In one particular embodiment, counters 134 for each agent 130 may each comprise a one bit counter. In this embodiment, counters 134 may be stored in a counter register (not shown) and busy bits 132 may be stored in a busy register. The counter 134 and the busy bit 132 for a particular agent 130 may be stored in the same bit position in the counter register and the busy register, respectively. An observer may operate on the register values as a whole to perform a sync operation. FIG. 4 illustrates an embodiment of an algorithm that may be used to perform a sync operation where the counters used are one bit counters.

The embodiment described in FIG. 1, may allow for advantages over other systems and methods that are configured to implement a sync operation. For example, the embodiment of FIG. 1 may allow for a relatively inexpensive hardware or software implementation using a busy bit 132 and a counter 134 for each agent 130 in the system. In addition, the embodiment of FIG. 1 may be fully scalable for any number of observers and different observers may perform sync operations concurrently without the need for additional hardware. Where multiple sync operations are being performed concurrently, each observer may separately monitor the busy bits and counters of the busy agents for each sync operation and may separately determine when its sync operation has completed.

Turning now to FIG. 2, a flow chart illustrating a method for performing a sync operation is shown. Variations on the method are possible and contemplated. A sync operation may be initiated as indicated in block 202. Busy agents may be identified using each agent's busy bit as indicated in block 204. These busy agents may be identified at or near the time in which the sync operation is initiated. It may then be determined whether each busy agent identified in block 204 has cycled using that agent's busy bit as indicated in block 206. It may also be determined whether each busy agent identified in block 204 has cycled using that agent's counter as indicated in block 208. A determination may be made as to whether all busy agents identified in block 204 have cycled as indicated in block 210. If all busy agents identified in block 204 have not cycled, the actions of blocks 206 and 208 may be repeated until all busy agents identified in block 204 have cycled. Once all busy agents identified in block 204 have cycled, it may be determined that the sync operation is complete as indicated in block 212.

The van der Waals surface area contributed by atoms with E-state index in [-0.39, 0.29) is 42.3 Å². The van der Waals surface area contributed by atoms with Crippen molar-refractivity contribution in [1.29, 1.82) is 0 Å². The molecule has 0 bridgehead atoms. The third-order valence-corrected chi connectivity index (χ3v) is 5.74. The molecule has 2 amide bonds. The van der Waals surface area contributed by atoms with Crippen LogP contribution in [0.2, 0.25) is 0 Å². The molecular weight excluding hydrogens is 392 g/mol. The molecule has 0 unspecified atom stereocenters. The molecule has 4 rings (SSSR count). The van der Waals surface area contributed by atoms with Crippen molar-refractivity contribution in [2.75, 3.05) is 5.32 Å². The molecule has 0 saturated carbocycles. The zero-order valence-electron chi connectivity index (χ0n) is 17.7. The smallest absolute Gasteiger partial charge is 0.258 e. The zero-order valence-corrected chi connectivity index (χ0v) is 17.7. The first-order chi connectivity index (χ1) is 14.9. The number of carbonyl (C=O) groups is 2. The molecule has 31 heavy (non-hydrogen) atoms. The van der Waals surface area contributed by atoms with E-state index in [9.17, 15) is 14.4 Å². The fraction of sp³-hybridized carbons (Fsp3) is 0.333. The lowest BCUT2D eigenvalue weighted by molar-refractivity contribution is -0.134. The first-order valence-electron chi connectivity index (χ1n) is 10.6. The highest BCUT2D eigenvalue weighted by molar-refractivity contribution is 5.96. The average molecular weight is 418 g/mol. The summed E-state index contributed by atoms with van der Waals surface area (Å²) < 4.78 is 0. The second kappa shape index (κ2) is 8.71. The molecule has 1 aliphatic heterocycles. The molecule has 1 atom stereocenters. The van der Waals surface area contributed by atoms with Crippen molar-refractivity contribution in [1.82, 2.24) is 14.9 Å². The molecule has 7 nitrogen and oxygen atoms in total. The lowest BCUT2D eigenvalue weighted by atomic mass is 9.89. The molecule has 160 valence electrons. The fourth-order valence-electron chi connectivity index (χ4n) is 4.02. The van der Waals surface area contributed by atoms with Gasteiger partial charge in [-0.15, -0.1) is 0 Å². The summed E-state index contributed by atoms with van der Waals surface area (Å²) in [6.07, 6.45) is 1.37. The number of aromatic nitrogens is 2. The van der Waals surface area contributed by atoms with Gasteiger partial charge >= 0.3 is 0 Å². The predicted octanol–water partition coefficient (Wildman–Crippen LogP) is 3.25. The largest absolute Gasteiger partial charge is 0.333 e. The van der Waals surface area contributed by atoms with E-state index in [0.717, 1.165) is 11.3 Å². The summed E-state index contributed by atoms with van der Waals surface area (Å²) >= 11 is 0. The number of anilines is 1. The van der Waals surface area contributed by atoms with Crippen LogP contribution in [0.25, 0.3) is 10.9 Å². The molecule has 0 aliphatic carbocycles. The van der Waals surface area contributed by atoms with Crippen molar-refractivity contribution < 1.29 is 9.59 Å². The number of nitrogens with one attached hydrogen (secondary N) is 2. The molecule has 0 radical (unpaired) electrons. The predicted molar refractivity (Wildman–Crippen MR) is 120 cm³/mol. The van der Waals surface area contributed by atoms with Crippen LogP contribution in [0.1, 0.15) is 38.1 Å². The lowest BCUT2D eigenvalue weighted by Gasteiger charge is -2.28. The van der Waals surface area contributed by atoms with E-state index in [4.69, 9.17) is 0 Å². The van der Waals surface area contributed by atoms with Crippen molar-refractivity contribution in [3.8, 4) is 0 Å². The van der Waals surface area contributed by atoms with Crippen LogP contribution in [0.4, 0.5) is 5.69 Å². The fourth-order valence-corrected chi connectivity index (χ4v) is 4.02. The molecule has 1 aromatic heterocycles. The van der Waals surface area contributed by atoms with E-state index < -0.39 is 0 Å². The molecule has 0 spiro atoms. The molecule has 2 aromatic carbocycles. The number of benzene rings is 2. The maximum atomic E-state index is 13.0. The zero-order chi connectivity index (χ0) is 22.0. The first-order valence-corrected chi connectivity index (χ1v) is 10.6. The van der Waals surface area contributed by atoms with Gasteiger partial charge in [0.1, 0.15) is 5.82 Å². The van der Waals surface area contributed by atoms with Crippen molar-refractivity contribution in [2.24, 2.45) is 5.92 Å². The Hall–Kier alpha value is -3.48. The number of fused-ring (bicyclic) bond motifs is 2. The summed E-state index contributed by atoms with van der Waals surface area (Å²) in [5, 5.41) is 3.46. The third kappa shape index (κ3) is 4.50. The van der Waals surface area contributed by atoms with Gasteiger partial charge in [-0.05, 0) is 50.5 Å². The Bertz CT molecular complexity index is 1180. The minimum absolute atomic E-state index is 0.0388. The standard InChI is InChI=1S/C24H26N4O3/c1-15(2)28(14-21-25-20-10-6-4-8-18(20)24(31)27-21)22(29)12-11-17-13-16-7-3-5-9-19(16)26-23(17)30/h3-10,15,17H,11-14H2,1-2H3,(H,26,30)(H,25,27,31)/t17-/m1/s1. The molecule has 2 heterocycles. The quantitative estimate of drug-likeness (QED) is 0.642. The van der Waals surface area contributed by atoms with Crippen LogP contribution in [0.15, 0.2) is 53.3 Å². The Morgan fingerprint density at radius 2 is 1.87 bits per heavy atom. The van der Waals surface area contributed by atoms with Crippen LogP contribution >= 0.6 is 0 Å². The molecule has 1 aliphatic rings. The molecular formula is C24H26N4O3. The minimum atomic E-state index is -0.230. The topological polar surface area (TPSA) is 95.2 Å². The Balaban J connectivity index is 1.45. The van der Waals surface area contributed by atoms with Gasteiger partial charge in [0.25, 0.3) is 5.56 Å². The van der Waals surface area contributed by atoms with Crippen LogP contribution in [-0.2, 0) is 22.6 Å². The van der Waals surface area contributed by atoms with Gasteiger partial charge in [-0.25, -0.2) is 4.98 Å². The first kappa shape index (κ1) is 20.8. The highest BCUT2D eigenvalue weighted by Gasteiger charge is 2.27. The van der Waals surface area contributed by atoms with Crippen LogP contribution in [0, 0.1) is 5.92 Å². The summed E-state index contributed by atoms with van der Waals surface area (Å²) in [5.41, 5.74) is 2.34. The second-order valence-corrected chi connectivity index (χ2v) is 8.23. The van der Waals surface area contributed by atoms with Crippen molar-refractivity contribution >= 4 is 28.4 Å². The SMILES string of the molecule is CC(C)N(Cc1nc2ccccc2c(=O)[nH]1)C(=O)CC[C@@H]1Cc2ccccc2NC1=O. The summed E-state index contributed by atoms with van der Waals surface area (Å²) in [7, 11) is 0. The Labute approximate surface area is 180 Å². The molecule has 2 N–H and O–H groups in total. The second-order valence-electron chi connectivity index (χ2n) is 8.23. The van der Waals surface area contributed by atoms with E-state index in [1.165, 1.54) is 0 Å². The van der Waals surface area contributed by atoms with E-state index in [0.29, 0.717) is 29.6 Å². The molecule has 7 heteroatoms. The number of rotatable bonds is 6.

It may be noted that the term “busy agent” as it is used with regard to blocks 206, 208, and 210 may refer to agents that were determined to be busy at or near the time in which the sync operation was initiated as discussed above with regard to block 204. Although other agents may later become busy, the sync operation may be primarily concerned with those agents that were busy at or near the time that the sync operation was initiated.

Turning now to FIG. 3, an embodiment of a pseudocode algorithm for performing a sync operation is shown. Variations of the pseudocode are possible and contemplated. The algorithm shown in FIG. 3 may be used in embodiments that include a busy bit and a counter for each agent such as the embodiment shown in FIG. 1. The algorithm may be executed by an observer as a part of a sync operation. The algorithm shown in FIG. 3 assumes that each agent's busy bit will be one when the agent is busy and zero when the agent is idle and that each agent's counter will be incremented whenever the agent cycles. Variations on the algorithm may be based on other values of an agent's busy bit and other operations of an agent's counter. For purposes of the algorithm, the busy bit of the ‘ith’ agent may be stored in busy_register[i] and the counter of the ‘ith’ agent may be stored in counter_registers[i]. In the description below for FIG. 3, these registers may be referred to generically as the busy bit and the counter for a given agent.

The algorithm of FIG. 3 may begin by identifying the number of busy agents in a system using each agent's busy bit and may then determine when each of the busy agents cycles using the busy bit and counter of each busy agent. As may be seen, the variable num_busy may be initialized to zero. The algorithm may then begin a for loop for each agent in the system where the variable num_agents represents the number of agents in a system. Within the for loop, the values of an agent's counter and busy bit may be saved using the variables agents_counters[i] and agents_busy[i] and the number of busy agents may be counted and stored using the variable num_busy.

After the functions in the for loop are performed for each agent, the algorithm may begin a while loop that may continue as long as the variable num_busy does not equal zero. It may be noted that the once the value of num_busy equals zero, all busy agents for this sync operation will have cycled and the sync operation may be complete. Within the while loop, the variable num_busy may be reset to zero. A for loop may then begin to determine how many agents are busy. Within the for loop, if the busy bit of an agent is zero, then that agent is currently idle and, if it was determined to be busy by the for loop above, has cycled. Thus, this agent should not be included in the num_busy count. If the value of the counter of an agent is not equal to the counter value saved by the for loop above, then the agent has cycled and should not be included in the num_busy count. With each iteration of the for loop, the num_busy count may either by left unchanged or incremented. After the for loop completes, the while loop may continue until num_busy equals zero. In this manner, the busy bit and counter for each agent may be used to perform a sync operation.